CO-Horts Blog

Monday, December 26, 2022

Frosty Winter Wonderland

 By Yvette Henson 

Have you ever been driving, say along a river, in the winter, in the first light of day and noticed that each leaf and every branch on the plants are covered in a glistening coat of frost? I remember such a scene when I had my grandmother with me. She commented on how beautiful the hoar frost was. Even though I had never heard the term ‘hoar frost’, I agreed.  

frost coated plants in a landscape
Pixabay photo

Hoar frost occurs on exposed plants near unfrozen bodies of water (like a river valley). It forms on very cold, clear nights when the air contains enough water vapor to condense and freeze. It forms complex interlocking frost crystals on plants and other surfaces it contacts. These crystals can be quite large and showy and form many different shapes. It usually melts not long after the sun comes out but it is spectacular while it lasts and is worth looking up close! 

Hoar frost on a grass inflorescence 

Another beautiful form of hoar frost is surface hoar, the sparkling crystals, often called ‘diamond dust, that forms on the surface of snow. When the surface of the snow warms up during the day and then the night temperatures drop below freezing, the surface of the snow becomes colder than the snow beneath the surface. Water vapor evaporates to form the dazzling frost crystals on the surface. These crystals also disappear when the sun shines on the surface of the snow. 

Diamond dust on snow 
pixabay photo

Rime is a different type of frost that occurs on cloudy nights when snow crystals encounter water droplets in clouds of fog near the ground.  If the water droplets in the fog are supercooled below the freezing point, the droplets freeze on contact to anything they touch. Rime crystals are simpler and more blocky than hoar frost crystals. I think the frost in these pictures is most likely rime but I could be wrong. I noticed these beautiful frosty crystals on a hike in the desert late last winter.  

Rime frost? on desert trail in winter
Photos by Yvette Henson

Another beautiful type of frost is
windowpane frost. When I was in 5
th grade, we lived in an old house in Denver. The windows were single paned glass. Each morning in the winter I would wake up and open the curtain on the window to see if it had snowed. Often there were beautiful patterns of frost on the windowpanes. 

windowpane frost
Pixabay photo

There are more types of frost and I am not an expert by any means, but I love that if we look around we can find beauty in the bleak winter.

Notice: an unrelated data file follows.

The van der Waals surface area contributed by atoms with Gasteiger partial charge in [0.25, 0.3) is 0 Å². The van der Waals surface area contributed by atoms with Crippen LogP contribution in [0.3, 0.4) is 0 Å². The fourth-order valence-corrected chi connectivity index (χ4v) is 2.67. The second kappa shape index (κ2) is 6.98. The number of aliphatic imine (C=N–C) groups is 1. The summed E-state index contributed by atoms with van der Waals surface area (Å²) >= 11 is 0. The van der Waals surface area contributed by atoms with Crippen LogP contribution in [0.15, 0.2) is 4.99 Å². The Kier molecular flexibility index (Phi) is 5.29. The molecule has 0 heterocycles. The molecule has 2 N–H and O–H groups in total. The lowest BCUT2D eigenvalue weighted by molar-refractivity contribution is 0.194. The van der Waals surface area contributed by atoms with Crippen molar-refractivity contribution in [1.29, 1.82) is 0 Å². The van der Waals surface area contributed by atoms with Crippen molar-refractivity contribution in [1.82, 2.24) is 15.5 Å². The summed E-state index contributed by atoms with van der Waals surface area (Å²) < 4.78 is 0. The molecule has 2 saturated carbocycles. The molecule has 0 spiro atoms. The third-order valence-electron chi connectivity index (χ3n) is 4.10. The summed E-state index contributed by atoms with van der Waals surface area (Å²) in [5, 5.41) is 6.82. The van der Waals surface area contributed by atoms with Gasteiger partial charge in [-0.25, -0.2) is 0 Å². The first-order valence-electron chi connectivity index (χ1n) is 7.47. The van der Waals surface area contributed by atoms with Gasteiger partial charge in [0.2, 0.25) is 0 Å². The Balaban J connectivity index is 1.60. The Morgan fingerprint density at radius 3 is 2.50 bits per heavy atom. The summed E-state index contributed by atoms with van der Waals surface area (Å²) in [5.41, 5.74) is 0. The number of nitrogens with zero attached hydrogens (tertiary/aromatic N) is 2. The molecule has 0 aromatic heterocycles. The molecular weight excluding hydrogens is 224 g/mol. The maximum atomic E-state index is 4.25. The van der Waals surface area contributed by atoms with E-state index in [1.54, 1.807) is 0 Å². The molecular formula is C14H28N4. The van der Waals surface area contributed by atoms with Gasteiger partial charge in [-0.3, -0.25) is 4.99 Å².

Tuesday, December 6, 2022

Bulbs and Rhizomes and Tubers, oh my!

This past weekend, Colorado Master Gardeners from across the state tuned in to a virtual workshop all about seed germination, seed stratification, and bulbs. With this information still fresh in our minds, we thought we'd share what we learned with all of you! 

So....let's talk about bulbs!

The term "bulb" is often thrown around to refer to underground storage organs that are not, in fact, bulbs. A true bulb is any plant that houses its complete life cycle within its underground storage organ. Examples of true bulbs include tulips, daffodils, hyacinths, and, maybe the easiest example to visualize, onions! All of these true bulbs have the following defining characteristics: modified leaves (otherwise known as scales) that serve to store the plant's energy, a basal plate from which roots grow, the shoot, and lateral buds which can develop into bulblets. Additionally, some true bulbs, called tunicate bulbs, have a paper-like tunic covering, whereas imbricate bulbs lack this tunic covering and, thus, usually need to be kept moist before planting. The easiest way to identify a true bulb? Cut the "bulb" in half and, if it's a true bulb, you should see rings, like in an onion, which correspond to the fleshy scales. 

Drawing from University of Illinois; 

Of all storage structures, the corm is likely the one that is most easily confused for a true bulb. While they may look alike from the outside, corms don't contain modified leaves as do true bulbs; as a result, if you cut through a corm, you won't see any storage rings. What will you see looking at a corm? You should be able to detect the basal plate from which the roots grow, a growing point from which young buds may be emerging, and a thin tunic. As you can see in the example below, you might also find some baby cormels growing out from the underside of the corm! Examples of corms include the gladiolus, crocus, and water lily.

Drawing from University of Illinois;

True bulbs and corms are both variations of underground stems; another two variations of underground stems include the rhizome and tuber. The rhizome, which includes plants such as the bearded iris, canna, mint, and Bermuda grass, can be recognized by its habit of horizontal growth underground. As you might be able to deduce from some of the listed examples, take caution of rhizomes as they can be quite invasive! Rhizomes produce leaf growth from the topside and root growth from the underside; in contrast, tubers produce both shoots and roots from the multiple eyes that cover the entire tuber. Examples of tubers include potatoes, yams, begonias, cyclamen, and anemone. Tubers are not to be confused with tuberous roots, which bring us to our final type of storage structure. Tuberous roots, which include plants like the sweet potato, dahlia, and day lily, are unlike all the other structures mentioned above in that they are storage roots, not stems. In comparing a sweet potato (tuberous root) and a potato (tuber), the sweet potato should produce sprouts from its "stem end", whereas the potato will produce sprouts from its eyes. 
Schematic from University of California;

Did you plant any of the above-mentioned storage structures this fall in preparation for next season? Which kinds of storage structures did you plant? Let us know below!